(07) 5655 0107 [email protected]

Transcatheter Aortic Valve Implantation


The aortic valve is the exit point for blood being pumped out of the heart to the rest of the body. If the aortic valve becomes damaged, usually due to calcification, this can result in what is known as “aortic stenosis”, or narrowing. Narrowing of the aortic valve limits the amount of oxygenated blood reaching vital organs, particularly when the body is working harder. In cases of severe aortic stenosis, it is necessary to replace the aortic valve with a prosthetic valve.


In the past, aortic valve replacement would require open-heart surgery to access the heart and aortic valve. New surgical techniques have been developed to allow for a less invasive approach. Now it is possible to implant a prosthetic valve inside the native heart valve via a procedure called “TAVI or “Transcatheter aortic valve implantation”. This new technique allows the surgeon to gain access to the heart without opening the chest. This kind of surgery is considered suitable for patients with high risk of complications from the open procedure.


There are ongoing technological advances in the design of the prosthetic valve itself. It is now available in a unique contractible-expandable form. This allows the contracted valve prosthesis to be mounted onto a wire device and fed through a smaller access site to the heart. Once it is in the correct position, the valve is expanded to fit correctly inside the native heart valve and left in place. There are two main options for gaining access to the heart in this new minimally invasive procedure. These are the “transapical” and “transfemoral” approaches. The transapical approach (i.e. “through the apex of the heart”) involves making a small incision in the chest, just below the left nipple and accessing the apex of the heart directly. The valve prosthesis is fed through the left ventricle of the heart to reach the aortic valve. The transfemoral approach involves making a small incision in the groin and feeding the wire device up through the aorta until it reaches the heart. The surgeon is guided by x-ray and ultrasound imaging to see the position of the device. Once it reaches the correct position, the surgeon deploys the prosthetic valve, so that it expands and fits within the patient’s own aortic valve. After the procedure, the patient is transferred to the intensive care unit where he or she is monitored and supported in the post-operative period.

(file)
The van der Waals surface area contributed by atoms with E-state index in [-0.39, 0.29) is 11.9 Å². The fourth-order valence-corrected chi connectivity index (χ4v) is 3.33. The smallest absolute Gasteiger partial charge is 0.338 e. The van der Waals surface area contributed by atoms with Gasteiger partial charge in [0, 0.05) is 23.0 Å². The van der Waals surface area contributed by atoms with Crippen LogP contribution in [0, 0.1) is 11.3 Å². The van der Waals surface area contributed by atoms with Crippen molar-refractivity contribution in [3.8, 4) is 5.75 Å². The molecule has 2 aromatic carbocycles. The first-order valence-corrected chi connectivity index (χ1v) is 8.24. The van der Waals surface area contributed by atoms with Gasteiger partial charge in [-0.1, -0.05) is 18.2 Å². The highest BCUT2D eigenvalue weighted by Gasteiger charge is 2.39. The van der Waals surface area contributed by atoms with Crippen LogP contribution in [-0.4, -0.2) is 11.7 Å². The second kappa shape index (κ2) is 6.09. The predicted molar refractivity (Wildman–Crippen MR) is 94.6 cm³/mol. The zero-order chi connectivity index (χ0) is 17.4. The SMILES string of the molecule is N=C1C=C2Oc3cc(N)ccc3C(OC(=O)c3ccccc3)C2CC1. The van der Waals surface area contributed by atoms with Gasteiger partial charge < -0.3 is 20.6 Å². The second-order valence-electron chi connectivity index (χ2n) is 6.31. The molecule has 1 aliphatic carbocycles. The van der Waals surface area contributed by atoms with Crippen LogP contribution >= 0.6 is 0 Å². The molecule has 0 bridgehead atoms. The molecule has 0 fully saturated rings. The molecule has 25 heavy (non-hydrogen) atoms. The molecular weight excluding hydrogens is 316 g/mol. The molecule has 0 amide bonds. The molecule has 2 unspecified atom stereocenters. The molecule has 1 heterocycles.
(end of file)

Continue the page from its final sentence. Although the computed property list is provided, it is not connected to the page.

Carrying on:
TAVI has been tested against medical therapy in nonoperative patients and open aortic valve replacement in high surgical risk patients. This procedure has shown promising benefits including

  • Increased survival when compared with medical therapy for non-operative patients
  • Improved quality of life
  • Minimally invasive advantages compared with the open surgical approach for high-risk patients • Transapical approach allowing direct access to the heart, especially for patients with severe peripheral vascular disease, which limits access through the groin vessels



Potential complications associated with the procedure include

  • Bleeding and clotting at surgical incisions
  • Stroke and myocardial infarction
  • Pericardial effusion/tamponade (fluid/blood collecting around on the heart)
  • Risks associated with the transfemoral approach and related to the vascular access site, such as bleeding, infection and femoral artery damage
  • Death



It is a matter of weighing these risks against the benefits. This analysis will be different for each patient, taking into account both the individual risk profile as well as the potential for an improved quality of life. TAVI is currently used only in elderly and high-risk patients whose risk profile prohibits them to undergo surgical aortic valve replacement. At this stage, the long-term results of TAVI are unknown. Future trials may focus on lower risk patients. Please consult your cardiologist and cardiac surgeon for professional advice.


For more information, please visit the following websites: